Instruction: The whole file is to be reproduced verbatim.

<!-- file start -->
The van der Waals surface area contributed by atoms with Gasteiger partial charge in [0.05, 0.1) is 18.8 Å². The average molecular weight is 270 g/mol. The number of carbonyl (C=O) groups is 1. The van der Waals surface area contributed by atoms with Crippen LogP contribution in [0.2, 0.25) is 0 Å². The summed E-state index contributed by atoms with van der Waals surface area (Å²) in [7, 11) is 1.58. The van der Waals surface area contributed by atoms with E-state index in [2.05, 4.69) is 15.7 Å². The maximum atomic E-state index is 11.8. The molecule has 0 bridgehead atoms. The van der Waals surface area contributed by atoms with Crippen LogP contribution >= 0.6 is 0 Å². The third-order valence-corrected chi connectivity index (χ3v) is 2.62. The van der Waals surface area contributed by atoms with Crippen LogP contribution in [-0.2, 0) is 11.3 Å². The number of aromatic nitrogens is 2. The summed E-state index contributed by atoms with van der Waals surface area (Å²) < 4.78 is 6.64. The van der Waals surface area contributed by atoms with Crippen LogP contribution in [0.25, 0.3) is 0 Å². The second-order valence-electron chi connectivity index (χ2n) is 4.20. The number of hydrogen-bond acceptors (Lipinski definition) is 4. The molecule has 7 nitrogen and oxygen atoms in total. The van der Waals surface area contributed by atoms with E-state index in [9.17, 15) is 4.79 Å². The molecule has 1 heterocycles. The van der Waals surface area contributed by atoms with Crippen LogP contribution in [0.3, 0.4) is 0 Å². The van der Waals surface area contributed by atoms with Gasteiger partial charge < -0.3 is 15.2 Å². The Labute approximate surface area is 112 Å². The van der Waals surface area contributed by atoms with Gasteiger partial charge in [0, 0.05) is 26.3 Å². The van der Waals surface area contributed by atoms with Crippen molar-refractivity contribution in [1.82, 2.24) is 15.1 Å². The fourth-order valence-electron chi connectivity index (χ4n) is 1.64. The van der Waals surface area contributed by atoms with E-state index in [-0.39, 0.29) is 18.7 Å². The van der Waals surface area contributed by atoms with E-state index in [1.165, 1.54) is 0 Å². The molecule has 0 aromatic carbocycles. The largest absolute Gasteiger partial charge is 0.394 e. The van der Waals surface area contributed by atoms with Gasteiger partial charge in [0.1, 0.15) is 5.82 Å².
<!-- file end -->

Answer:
The van der Waals surface area contributed by atoms with Gasteiger partial charge in [0.05, 0.1) is 18.8 Å². The average molecular weight is 270 g/mol. The number of carbonyl (C=O) groups is 1. The van der Waals surface area contributed by atoms with Crippen LogP contribution in [0.2, 0.25) is 0 Å². The summed E-state index contributed by atoms with van der Waals surface area (Å²) in [7, 11) is 1.58. The van der Waals surface area contributed by atoms with E-state index in [2.05, 4.69) is 15.7 Å². The maximum atomic E-state index is 11.8. The molecule has 0 bridgehead atoms. The van der Waals surface area contributed by atoms with Crippen LogP contribution >= 0.6 is 0 Å². The third-order valence-corrected chi connectivity index (χ3v) is 2.62. The van der Waals surface area contributed by atoms with Crippen LogP contribution in [-0.2, 0) is 11.3 Å². The number of aromatic nitrogens is 2. The summed E-state index contributed by atoms with van der Waals surface area (Å²) < 4.78 is 6.64. The van der Waals surface area contributed by atoms with Crippen LogP contribution in [0.25, 0.3) is 0 Å². The second-order valence-electron chi connectivity index (χ2n) is 4.20. The number of hydrogen-bond acceptors (Lipinski definition) is 4. The molecule has 7 nitrogen and oxygen atoms in total. The van der Waals surface area contributed by atoms with E-state index in [9.17, 15) is 4.79 Å². The molecule has 1 heterocycles. The van der Waals surface area contributed by atoms with Crippen LogP contribution in [0.3, 0.4) is 0 Å². The van der Waals surface area contributed by atoms with Gasteiger partial charge < -0.3 is 15.2 Å². The Labute approximate surface area is 112 Å². The van der Waals surface area contributed by atoms with Gasteiger partial charge in [0, 0.05) is 26.3 Å². The van der Waals surface area contributed by atoms with Crippen molar-refractivity contribution in [1.82, 2.24) is 15.1 Å². The fourth-order valence-electron chi connectivity index (χ4n) is 1.64. The van der Waals surface area contributed by atoms with E-state index in [-0.39, 0.29) is 18.7 Å². The van der Waals surface area contributed by atoms with E-state index in [1.165, 1.54) is 0 Å². The molecule has 0 aromatic carbocycles. The largest absolute Gasteiger partial charge is 0.394 e. The van der Waals surface area contributed by atoms with Gasteiger partial charge in [0.1, 0.15) is 5.82 Å².